The teapot was invented in China during the Yuan Dynasty. It was probably derived from ceramic kettles and wine pots, which were made of bronze and other metals and were a feature of Chinese life for thousands of years. Tea preparation during previous dynasties did not use a teapot. In the Tang Dynasty, a cauldron was used to boil ground tea, which was served in bowls. Song Dynasty tea was made by boiling water in a kettle then pouring the water into a bowl with finely ground tea leaves. A brush was then used to stir the tea. Written evidence of a teapot appears in the Yuan Dynasty text Jiyuan Conghua, which describes a teapot that the author, Cai Shizhan, bought from the scholar Sun Daoming. By the Ming Dynasty, teapots were widespread in China. The earliest example of a teapot that has survived to this day seems to be the one in the Flagstaff House Museum of Teaware; it has been dated to 1513 and is attributed to Gongchun.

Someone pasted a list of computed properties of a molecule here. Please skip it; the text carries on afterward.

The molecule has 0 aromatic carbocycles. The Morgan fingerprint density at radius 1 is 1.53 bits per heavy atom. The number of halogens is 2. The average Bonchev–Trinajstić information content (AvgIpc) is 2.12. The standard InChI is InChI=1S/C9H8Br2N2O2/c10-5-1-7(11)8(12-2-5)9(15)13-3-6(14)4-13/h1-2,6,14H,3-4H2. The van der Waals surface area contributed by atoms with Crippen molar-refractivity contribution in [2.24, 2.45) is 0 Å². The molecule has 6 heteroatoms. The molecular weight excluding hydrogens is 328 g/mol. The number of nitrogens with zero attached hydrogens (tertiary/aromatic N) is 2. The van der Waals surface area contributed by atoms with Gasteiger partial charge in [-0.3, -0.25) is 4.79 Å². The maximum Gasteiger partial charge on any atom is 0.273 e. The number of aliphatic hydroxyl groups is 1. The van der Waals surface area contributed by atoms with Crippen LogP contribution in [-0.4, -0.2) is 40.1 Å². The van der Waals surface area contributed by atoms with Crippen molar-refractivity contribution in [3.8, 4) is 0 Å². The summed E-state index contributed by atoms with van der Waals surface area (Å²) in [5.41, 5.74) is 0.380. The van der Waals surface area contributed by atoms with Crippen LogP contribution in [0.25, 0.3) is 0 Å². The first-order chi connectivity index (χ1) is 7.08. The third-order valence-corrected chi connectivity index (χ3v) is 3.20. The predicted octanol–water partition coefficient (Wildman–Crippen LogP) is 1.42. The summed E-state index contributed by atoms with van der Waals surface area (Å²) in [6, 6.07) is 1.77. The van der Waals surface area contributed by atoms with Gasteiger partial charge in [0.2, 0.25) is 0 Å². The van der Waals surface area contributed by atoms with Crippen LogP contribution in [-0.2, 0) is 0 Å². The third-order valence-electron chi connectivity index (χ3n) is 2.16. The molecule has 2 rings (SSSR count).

Early teapots are small by western standards because they are generally designed for a single drinker, and the Chinese historically drank the tea directly from the spout. The size reflects the importance of serving single portions so that the flavors can be better concentrated and controlled, then repeated.
From the end of the 17th-century tea was shipped from China to Europe as part of the export of exotic spices and luxury goods. The ships that brought the tea also carried porcelain teapots. The majority of these teapots were painted in blue and white underglaze. Porcelain, being completely vitrified, will withstand seawater without damage, so the teapots were packed below deck whilst the tea was stowed above deck to ensure that it remained dry.
Tea drinking in Europe was initially the preserve of the upper classes, due to the expense. Porcelain teapots were particularly desirable because porcelain could not be made in Europe at that time. It wasn't until 1708 that Ehrenfried Walther von Tschirnhaus devised a way of making porcelain in Dresden, Germany, and started the Meissen factory in 1710. When European potteries began to make their own tea wares they were inspired by the Chinese designs.
In colonial America, Boston became the epicenter for silver production and artistry. Among the many artists in Boston there were four major families in the city's silver market: Edwards, Revere, Burt, and Hurd. Their works of art included silver teapots.
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